Miss Eleanor Roosevelt

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Indeed, Grandmother Hall discouraged all contacts between her grandchildren and the Roosevelts. Perhaps she resented as well as disapproved of the family whose son, in his weakness, had brought such great sorrow upon her daughter. Perhaps she feared that her grandchildren, if they were too much exposed to their lively and dynamic Roosevelt relatives, would escape or rebel against the rigid control she was determined to maintain over them. Whatever the reason, Eleanor was permitted no more than a couple of visits to the home of her Aunt Edith and Uncle Ted at Sagamore Hill, Oyster Bay, Long Island—visits that stood out so sharply, vividly from the dreary monotony of her average childhood days that she always afterward remembered them in detail. She remembered her terror as she jumped off a dock into the ocean, upon her Uncle Ted’s orders, despite her inability to swim (he insisted that this was the way to learn, but it didn’t work). She remembered her almost equivalent terror when Uncle Ted lined her up with the other children atop a high, steep, sandy bluff and had them all run pell-mell down it to a beach, most of them falling on the way and then rolling to the bottom—an exercise she rather enjoyed after she had learned that a fall wouldn’t hurt her. Terrified or not, she always felt, when she was with Uncle Ted, that she was alive. Truly alive. And she remembered with unalloyed pleasure being chased by Uncle Ted through haystacks, being read to by him in the house (poetry, for the most part), and going with him and the others on a camping trip during which he “taught us many a valuable lesson”—especially “that camping was a good way to find out people’s characters”; the selfish would reveal their selfishness by shirking their share of the work of the camp and by seeking for themselves the best food, the best bed.

On West Thirty-seventh Street and at Tivoli she had almost no companionship with children her own age. She was much alone, and in her solitude she became an omnivorous reader, going often into wood or field with a book, in the summertime, to read for hours, and reading in bed (though this was forbidden) in the mornings before she arose. She had occasional good times with her uncles and aunts, especially with Uncle Vallie, who was gay and charming with her, and Aunt Pussie, who was an accomplished pianist, much interested in the theatre (she took Eleanor to see Duse), and permitted her niece to wait upon her, run errands for her, to the little girl’s great delight.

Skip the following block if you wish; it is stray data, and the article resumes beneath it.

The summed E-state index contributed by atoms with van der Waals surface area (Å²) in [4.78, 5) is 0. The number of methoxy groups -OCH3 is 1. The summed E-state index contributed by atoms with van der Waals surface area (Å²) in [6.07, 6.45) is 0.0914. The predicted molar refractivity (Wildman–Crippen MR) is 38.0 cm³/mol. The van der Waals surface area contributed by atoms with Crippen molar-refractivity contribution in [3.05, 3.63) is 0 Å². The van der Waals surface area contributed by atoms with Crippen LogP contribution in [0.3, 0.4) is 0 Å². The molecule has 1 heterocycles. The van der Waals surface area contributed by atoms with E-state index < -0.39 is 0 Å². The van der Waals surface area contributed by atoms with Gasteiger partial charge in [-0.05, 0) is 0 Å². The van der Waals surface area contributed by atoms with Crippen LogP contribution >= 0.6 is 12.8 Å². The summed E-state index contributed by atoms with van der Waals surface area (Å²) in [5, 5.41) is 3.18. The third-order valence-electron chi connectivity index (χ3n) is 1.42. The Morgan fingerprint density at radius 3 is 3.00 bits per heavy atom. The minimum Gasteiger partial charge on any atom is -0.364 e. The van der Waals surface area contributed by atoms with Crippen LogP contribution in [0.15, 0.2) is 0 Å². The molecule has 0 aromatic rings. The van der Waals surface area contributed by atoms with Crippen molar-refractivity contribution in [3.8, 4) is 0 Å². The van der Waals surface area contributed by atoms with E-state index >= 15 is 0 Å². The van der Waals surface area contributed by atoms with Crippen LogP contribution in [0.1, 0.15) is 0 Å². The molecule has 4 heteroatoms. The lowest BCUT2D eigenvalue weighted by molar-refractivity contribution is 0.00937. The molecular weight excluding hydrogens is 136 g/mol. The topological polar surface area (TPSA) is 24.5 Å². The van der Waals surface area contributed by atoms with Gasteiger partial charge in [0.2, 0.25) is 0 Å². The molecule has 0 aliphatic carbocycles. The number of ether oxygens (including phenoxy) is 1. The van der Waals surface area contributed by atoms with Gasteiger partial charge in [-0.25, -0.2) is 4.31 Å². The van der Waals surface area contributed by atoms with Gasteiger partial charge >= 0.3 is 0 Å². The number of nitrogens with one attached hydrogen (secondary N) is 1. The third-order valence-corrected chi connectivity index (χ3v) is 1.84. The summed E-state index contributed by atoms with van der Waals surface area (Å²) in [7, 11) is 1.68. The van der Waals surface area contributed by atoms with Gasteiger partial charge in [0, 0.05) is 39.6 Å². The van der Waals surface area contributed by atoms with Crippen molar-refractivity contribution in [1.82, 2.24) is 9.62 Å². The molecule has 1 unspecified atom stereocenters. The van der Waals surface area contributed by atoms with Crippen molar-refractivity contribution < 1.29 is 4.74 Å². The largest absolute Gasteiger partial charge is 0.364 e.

But these good times were more than balanced by tempestuous times with her uncles and aunts, especially Pussie. For Pussie had what was called an “artistic temperament,” meaning that she was highly emotional and had a meager sense of responsibility. Once she took Eleanor and Eleanor’s governess to Nantucket, where, after a few days, she casually abandoned them, going off without telling them where she was heading or leaving them any money to pay for lodging or transportation home. The frantic governess had finally to obtain the needed money from Grandmother Hall. Such treatment, coupled with her grandmother’s inveterate habit of saying No (“I built up the defense of saying I did not want things in order to forestall her refusals and keep down my disappointments”), did nothing to build up the little girl’s self-confidence or sense of security. Small wonder that she entered adolescence as a shy, gawky creature who, at parties, was made painfully aware that she was “different from all the other girls,” and in ways that were unattractive.

Not until she was fifteen and was enrolled in a school in England conducted by a remarkable Frenchwoman, Mile. Souvestre, did she again receive any such affectionate concern for her essential self, any such sympathetic understanding, as she had received from her father. The school was run on lines little if any less austere than those at Groton, where Franklin Roosevelt was enrolled; yet Eleanor thrived in this environment. She felt that she was set free of the past, with all its sins and terrors and repressions, and could begin anew. The result was that “for … the first time in all my life … all my fears left me,” including those born of that “physical cowardice” of which she had formerly been ashamed. Required to play some game or other, she chose field hockey, the roughest of all, and managed to make the first team (“I think that day was one of the proudest … of my life”), suffering proportionately as many hard knocks and bruises as Franklin had suffered in Groton football. She was accepted by the other girls, was even popular with them, and made friendships that would last a lifetime.